}
	else
	{
		mapDiv.style.width = '600px';
		mapDiv.style.height = '800px';
	}
}

iPhones also pay attention the tag. This disables zooming the page so that pinch-to-zoom will be applied only to the map.

<meta name="viewport" content="initial-scale=1.0, user-scalable=no" />

Now to setup the map itself:

var map = new google.maps.Map(document.getElementById("map"), {
	zoom: 10,
	mapTypeId: google.maps.MapTypeId.ROADMAP
});

That’s all there is to it. See the Google Maps Developers Guide for the full set of map configuration options. We can now update our handlePosition function to use the map:

function handlePosition(pos)
{
	// Google maps use a different location object (LatLng) which we can convert to easily:
	latlng = new google.maps.LatLng(pos.coords.latitude, pos.coords.longitude);

	// Center the map on the current location.
	map.setCenter(latlng);

	// Drop a marker on the current location
	marker = new google.maps.Marker
	({
		map: map,
		draggable: false,
		animation: google.maps.Animation.DROP,
		position: latlng
	});
}

Maps Example

Showing the user their current location isn’t the most useful application, but with the Geolocation API and Google maps at your disposal, you have an excellent set of tools for building location-based web apps. The challenge is to do something interesting! Happy geolocating.

Some further reading:

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  • http://sitepoint.com Kristen Holden

    Great article Andrew! Very accurate on the geo-location example also, showed up the office here to within a few meters!

  • http://newarts.at Drazen Mokic

    Very nice and useful, thanks

  • Chris

    Very nice, I got spotted with my desktop computer.
    I’m wondering how it can be so precise considering my provider is from a near city.
    Chris

    • http://buildmobile.com Paul Bridgestock

      Hi Chris, and thanks for the ‘nice’ comment. As I am sure you read, there are several methods that could be employed, and in your desktop case perhaps a nearby hotspot was referenced. I also noticed different results in different browsers. If you want to share more details of your internet, location, and browser, we’ll give you even more feedback.

  • Ben Barber

    I would add a recommendation to only use Geolocation where there is an obvious benefit to the user or you risk them preemptively rejecting the location request. Wait to call getCurrentPosition or watchPosition until you’ve demonstrated how they’ll benefit from allowing their location to be shown AND you have made it clear how you are protecting their privacy or they’ll probably say “No Thanks”.

    • http://buildmobile.com Paul Bridgestock

      Hello Ben, thanks for that input. Completely agree, when we move examples like this into separate pages (that’s our plan), we will act on your suggestion for sure.

      • Ben Barber

        Oh, splitting the examples into their own pages is a great idea.

        I didn’t actually intend my comment to be a criticism of this article, but more of a recommendation to all users as they consider adding location-aware functionality to their mobile sites.

        My fear is that Geolocation will be the ‘popup window’ of HTML5, with site owners using it more for their benefit than the user’s benefit. Not only will it be annoying for users to be constantly prompted for their location but I’m afraid it will cause a rejection reflex in users that will harm developers who are actually trying to provide a better user experience.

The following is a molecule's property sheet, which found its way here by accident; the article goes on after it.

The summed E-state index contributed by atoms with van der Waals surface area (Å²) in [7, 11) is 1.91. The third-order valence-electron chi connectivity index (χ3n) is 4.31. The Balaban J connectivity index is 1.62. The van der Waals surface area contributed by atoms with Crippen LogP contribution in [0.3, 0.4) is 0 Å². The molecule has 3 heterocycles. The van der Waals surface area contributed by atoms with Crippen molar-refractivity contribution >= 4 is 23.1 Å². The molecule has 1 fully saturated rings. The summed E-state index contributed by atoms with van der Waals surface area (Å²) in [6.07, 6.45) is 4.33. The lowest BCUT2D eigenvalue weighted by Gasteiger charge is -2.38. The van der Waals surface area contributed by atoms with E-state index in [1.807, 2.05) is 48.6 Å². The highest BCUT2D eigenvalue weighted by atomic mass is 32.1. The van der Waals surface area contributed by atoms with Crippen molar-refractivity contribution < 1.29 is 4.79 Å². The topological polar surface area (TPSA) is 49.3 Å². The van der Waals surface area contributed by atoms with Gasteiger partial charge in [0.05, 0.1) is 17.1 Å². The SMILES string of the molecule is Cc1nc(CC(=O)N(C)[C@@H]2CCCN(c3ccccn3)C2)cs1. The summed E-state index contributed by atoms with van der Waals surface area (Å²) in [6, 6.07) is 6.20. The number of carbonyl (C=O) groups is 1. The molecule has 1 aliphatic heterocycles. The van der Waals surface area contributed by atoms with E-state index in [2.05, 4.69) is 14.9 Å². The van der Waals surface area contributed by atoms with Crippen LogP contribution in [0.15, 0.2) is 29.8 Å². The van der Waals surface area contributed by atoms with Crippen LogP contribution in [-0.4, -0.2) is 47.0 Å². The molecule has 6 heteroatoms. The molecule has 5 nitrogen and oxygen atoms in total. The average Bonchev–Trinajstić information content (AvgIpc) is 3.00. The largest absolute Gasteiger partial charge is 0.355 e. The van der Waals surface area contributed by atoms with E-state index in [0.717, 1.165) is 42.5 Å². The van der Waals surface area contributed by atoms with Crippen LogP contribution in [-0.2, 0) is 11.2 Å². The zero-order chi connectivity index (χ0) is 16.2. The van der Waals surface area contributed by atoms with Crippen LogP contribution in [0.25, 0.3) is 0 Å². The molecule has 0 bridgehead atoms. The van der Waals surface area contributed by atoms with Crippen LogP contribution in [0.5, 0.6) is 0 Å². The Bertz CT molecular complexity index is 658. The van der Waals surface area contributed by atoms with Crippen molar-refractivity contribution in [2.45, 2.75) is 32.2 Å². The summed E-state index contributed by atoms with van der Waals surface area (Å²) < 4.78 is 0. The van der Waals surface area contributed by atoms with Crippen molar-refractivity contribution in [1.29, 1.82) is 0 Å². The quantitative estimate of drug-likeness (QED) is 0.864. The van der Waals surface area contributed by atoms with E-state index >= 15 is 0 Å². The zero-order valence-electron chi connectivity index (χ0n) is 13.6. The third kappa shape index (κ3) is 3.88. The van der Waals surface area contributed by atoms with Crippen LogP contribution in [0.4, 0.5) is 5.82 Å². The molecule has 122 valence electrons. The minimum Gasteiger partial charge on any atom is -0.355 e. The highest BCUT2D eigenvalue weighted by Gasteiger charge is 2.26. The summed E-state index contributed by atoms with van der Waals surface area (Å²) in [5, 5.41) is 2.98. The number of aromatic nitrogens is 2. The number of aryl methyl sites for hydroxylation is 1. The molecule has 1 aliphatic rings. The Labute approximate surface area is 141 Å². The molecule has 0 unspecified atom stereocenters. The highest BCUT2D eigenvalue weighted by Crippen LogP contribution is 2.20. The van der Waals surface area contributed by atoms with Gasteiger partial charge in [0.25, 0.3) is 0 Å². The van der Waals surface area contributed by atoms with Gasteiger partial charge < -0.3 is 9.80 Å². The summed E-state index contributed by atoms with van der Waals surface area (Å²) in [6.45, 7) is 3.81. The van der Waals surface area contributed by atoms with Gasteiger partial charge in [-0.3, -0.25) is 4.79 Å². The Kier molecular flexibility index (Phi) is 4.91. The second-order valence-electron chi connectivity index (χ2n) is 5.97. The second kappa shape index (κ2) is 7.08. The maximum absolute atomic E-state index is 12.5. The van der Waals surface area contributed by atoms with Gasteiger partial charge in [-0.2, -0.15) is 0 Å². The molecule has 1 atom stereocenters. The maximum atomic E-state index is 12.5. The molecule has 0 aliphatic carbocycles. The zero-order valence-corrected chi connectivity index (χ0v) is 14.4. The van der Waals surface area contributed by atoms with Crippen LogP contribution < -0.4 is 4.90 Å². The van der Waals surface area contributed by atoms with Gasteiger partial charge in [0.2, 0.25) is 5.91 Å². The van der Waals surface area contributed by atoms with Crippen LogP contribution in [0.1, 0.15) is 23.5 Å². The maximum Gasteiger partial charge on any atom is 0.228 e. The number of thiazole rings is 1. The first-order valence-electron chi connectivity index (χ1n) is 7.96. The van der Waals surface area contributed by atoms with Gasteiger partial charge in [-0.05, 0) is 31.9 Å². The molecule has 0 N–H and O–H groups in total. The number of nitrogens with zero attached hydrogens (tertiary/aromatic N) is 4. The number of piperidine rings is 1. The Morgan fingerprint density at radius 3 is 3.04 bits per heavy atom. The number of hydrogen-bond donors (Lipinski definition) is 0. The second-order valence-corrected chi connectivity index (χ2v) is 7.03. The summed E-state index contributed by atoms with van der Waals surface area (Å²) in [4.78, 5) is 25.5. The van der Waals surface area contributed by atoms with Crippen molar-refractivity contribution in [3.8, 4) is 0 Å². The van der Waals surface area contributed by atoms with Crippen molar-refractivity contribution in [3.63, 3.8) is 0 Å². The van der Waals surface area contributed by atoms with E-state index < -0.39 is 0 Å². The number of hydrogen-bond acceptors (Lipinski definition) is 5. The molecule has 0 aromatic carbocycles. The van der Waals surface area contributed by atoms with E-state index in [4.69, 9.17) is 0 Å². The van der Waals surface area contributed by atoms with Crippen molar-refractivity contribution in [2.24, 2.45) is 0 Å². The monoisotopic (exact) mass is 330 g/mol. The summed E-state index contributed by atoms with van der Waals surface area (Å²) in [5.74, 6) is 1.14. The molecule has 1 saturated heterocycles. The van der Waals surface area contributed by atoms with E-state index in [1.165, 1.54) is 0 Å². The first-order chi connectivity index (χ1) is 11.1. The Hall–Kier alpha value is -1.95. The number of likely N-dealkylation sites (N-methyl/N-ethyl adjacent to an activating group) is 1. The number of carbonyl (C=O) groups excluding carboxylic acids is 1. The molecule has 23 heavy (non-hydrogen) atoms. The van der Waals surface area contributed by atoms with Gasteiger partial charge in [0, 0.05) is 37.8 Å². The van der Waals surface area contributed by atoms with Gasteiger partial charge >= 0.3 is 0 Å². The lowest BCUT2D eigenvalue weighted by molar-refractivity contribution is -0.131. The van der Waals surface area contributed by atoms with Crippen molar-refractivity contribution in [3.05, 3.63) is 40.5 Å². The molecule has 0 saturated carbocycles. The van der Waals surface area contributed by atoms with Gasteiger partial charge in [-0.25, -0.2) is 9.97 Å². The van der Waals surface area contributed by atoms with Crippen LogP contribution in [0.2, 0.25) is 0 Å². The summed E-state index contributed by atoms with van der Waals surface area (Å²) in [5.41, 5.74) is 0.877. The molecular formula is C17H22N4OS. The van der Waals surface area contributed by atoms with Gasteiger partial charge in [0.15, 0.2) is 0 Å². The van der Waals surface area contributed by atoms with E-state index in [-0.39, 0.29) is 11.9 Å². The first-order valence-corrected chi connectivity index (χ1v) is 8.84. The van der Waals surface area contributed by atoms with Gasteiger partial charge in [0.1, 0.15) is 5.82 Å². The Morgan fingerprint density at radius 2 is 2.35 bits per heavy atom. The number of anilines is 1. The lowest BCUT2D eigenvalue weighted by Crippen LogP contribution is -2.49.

Developers can help the situation now by using Geolocation responsibly. Maybe an article topic in itself. :)

        • Andrew Markham

          That’s great advice Ben – earn the user’s trust before you even call getCurrentPosition. Requesting location on page load from new users should probably be considered bad practice.

          I agree constant location prompts could become an issue, however I predict browser options will mature in this department. My preference would be to skip the prompt altogether and deny by default; then manually whitelist the web apps I trust.

  • Dean

    I installed NodeDroid from Market but cant run it. Enter WHAT username? Enter What Password? What is Internode? I have tel svc from verizon. I sign in to VerizonWireless.com to check my acct every quarter. Is that the one? do I replace Internode with Verizon ??
    How about a Help button.
    Help

    • http://buildmobile.com Paul Bridgestock

      Hello Dean, quick note: please post your comment under the NodeDroid article from Bruce. You would use your provider username and password, but unfortunately the app doesn’t support Verizon. Bruce is looking for people to help him add more providers, you could help!

  • Brandon

    Is this particular example supposed to work in Safari on iPhone 4.3.3? In my case it doesn’t. Location services are ‘On’.

    • http://buildmobile.com Paul Bridgestock

      Sorry Brandon, bear with me on a better space for examples. Please check out the source code at https://github.com/buildmobile/browsergeolocation for your own use, plus a working hosted example of that code at http://3easy.org/buildmobile/geolocation/

      • http://twitter.com/adammessinger Adam Messinger

        Thanks for the tutorial; this will be helpful in implementing a geolocation-based feature I have in mind.

        FYI: This page’s example doesn’t seem to work well with the mobile version of BuildMobile, though the one on 3easy.org does (though the +/- zoom control is missing in mobile Safari).

        Neither the example on this page nor the one on 3easy.org work in Safari 5 or Firefox 4 for Windows. I just see a gray box instead of a map. Works fine in other Windows browsers, however.

        • Mark

          Ditto on the gray box with Safari 5.x

  • http://brianswebdesign.com Brian Temecula

    I guess I don’t see the reason why the user is asked to get their location. We already have ip2location, hostip.info, and other services, and we don’t need to ask. Getting the user’s IP address is easy, and getting their GPS coordinates is easy too, even without asking.

    • http://buildmobile.com Paul Bridgestock

      Hello Brian. You’re right that it’s simple to get your own location, and to get the location of commenter, based on IP address. But the idea is to enhance a website, take Decaf Sucks on a mobile browser for example. I love a nice cup of coffee, and this website pairs my location with great coffee shops suggested by other users. You have to love that, make sense?